Tim LaBowe

If you ask Tim LaBowe, he’ll tell you he’s settled into the perfect retirement job. Hired last year as boat launch steward for the Twin Parish Port, Tim maintains the boat launch and marina. “The job keeps me walking and staying active,” he says adding “I get to talk to the fishermen who are launching boats.”

Originally from Jennings, Tim has lived five miles north of Delcambre for 15 years, with his wife, and even though he doesn’t live “in town,” he considers himself of member of the Delcambre community. “I like the country atmosphere,” he notes.

His days begin at 6:30 at the boat launch, keeping the nearly 10-acre property clean of trash, making sure faucets are working and tending to other maintenance duties. Then it’s off to the marina to do the same, also making sure there are no leaks in the water lines.

After working 40 years as an operations manager in the oil and gas industry, Tim considers his work now as a great part-time job taking him outdoors and near the water. “I love being around water, and boats are a great interest to me,” he remarks. “There’s always beautiful boats to see at the marina – it’s a great fit for me,” he says. The greatest thing is when the boats come in and people line up to buy shrimp.”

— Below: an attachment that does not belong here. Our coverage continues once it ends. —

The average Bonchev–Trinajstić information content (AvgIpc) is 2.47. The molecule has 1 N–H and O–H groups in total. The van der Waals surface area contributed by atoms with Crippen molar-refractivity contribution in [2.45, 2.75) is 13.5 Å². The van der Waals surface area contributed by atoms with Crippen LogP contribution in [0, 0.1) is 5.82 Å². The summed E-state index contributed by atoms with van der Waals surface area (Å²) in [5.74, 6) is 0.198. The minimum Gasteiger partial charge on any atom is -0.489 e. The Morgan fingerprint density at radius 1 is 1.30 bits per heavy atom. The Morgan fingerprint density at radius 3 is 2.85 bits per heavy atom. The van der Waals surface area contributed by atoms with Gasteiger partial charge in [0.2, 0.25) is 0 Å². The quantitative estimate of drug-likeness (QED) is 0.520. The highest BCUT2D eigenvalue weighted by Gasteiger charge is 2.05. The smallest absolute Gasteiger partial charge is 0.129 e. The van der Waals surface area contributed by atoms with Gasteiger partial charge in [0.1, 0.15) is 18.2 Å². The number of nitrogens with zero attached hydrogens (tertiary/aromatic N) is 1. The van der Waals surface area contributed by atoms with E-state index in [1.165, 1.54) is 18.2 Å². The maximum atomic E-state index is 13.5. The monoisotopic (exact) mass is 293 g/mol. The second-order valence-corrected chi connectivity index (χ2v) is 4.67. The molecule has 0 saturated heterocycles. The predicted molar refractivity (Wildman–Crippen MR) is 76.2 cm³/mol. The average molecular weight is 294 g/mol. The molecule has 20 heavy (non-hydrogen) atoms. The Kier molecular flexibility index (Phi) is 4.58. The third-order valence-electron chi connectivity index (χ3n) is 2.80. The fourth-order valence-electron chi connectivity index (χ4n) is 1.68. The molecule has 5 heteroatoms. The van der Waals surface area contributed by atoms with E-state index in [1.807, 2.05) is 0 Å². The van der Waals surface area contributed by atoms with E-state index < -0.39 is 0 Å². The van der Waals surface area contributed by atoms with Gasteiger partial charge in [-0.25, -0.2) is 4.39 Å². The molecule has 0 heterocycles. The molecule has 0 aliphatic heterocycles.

A quiet team player, Tim pulls double-duty on market days – like his coworkers. On the first Saturday of the month, he arrives at the Pavilion early in the morning to set up tables, chairs, tents and trash cans. As things get busy after 9:00, he’s on the sidelines waiting to help troubleshoot any need, whether it’s fetching more ice for the refreshments stand or priming the water tank in the food trailer. For him, it satisfying seeing it all come together. “I like seeing all the locals and people from surrounding areas who come and sell their products. The market is a benefit to everyone around us. I’m thankful for having this job; I love what I’m doing.”

Tim adds that he’s looking forward to next year when the Port Infrastructure Development Program grant will bring money for the dredging of the canal and “lifting up the old sunken shrimp boats.”

When he’s not working next to the water, Tim is on the water fishing for perch or bass. In the fall and winter, there’s a good chance you’ll find him in a duck or deer blind. However, he considers his most quality time as that spent with any of his seven grandchildren – the newest one just born in July.